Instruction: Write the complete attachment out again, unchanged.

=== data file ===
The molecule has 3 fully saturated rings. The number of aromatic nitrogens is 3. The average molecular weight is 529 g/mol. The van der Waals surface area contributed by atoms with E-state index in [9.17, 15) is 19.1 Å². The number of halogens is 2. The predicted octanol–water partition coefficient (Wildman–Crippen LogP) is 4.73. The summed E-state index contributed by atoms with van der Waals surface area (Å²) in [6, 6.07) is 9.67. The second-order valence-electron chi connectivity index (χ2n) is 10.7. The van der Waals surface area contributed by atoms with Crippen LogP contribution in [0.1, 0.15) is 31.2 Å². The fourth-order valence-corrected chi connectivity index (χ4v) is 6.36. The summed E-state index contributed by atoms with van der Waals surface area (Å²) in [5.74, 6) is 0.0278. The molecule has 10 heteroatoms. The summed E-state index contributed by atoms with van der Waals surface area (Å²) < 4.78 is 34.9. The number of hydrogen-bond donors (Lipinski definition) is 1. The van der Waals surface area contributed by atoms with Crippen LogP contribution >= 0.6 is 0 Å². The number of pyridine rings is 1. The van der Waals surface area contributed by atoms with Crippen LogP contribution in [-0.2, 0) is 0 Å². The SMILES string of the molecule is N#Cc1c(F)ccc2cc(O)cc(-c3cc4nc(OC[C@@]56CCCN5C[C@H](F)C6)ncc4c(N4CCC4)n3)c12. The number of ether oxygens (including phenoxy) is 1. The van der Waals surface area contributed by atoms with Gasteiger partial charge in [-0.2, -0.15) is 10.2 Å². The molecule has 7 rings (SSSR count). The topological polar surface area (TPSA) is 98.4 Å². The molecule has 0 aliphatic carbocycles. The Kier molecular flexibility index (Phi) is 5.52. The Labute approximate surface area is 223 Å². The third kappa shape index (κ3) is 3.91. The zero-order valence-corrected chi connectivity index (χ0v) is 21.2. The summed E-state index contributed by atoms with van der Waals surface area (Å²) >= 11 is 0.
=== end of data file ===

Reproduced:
The molecule has 3 fully saturated rings. The number of aromatic nitrogens is 3. The average molecular weight is 529 g/mol. The van der Waals surface area contributed by atoms with E-state index in [9.17, 15) is 19.1 Å². The number of halogens is 2. The predicted octanol–water partition coefficient (Wildman–Crippen LogP) is 4.73. The summed E-state index contributed by atoms with van der Waals surface area (Å²) in [6, 6.07) is 9.67. The second-order valence-electron chi connectivity index (χ2n) is 10.7. The van der Waals surface area contributed by atoms with Crippen LogP contribution in [0.1, 0.15) is 31.2 Å². The fourth-order valence-corrected chi connectivity index (χ4v) is 6.36. The summed E-state index contributed by atoms with van der Waals surface area (Å²) in [5.74, 6) is 0.0278. The molecule has 10 heteroatoms. The summed E-state index contributed by atoms with van der Waals surface area (Å²) < 4.78 is 34.9. The number of hydrogen-bond donors (Lipinski definition) is 1. The van der Waals surface area contributed by atoms with Crippen LogP contribution >= 0.6 is 0 Å². The number of pyridine rings is 1. The van der Waals surface area contributed by atoms with Crippen LogP contribution in [-0.2, 0) is 0 Å². The SMILES string of the molecule is N#Cc1c(F)ccc2cc(O)cc(-c3cc4nc(OC[C@@]56CCCN5C[C@H](F)C6)ncc4c(N4CCC4)n3)c12. The number of ether oxygens (including phenoxy) is 1. The van der Waals surface area contributed by atoms with Gasteiger partial charge in [-0.2, -0.15) is 10.2 Å². The molecule has 7 rings (SSSR count). The topological polar surface area (TPSA) is 98.4 Å². The molecule has 0 aliphatic carbocycles. The Kier molecular flexibility index (Phi) is 5.52. The Labute approximate surface area is 223 Å². The third kappa shape index (κ3) is 3.91. The zero-order valence-corrected chi connectivity index (χ0v) is 21.2. The summed E-state index contributed by atoms with van der Waals surface area (Å²) >= 11 is 0.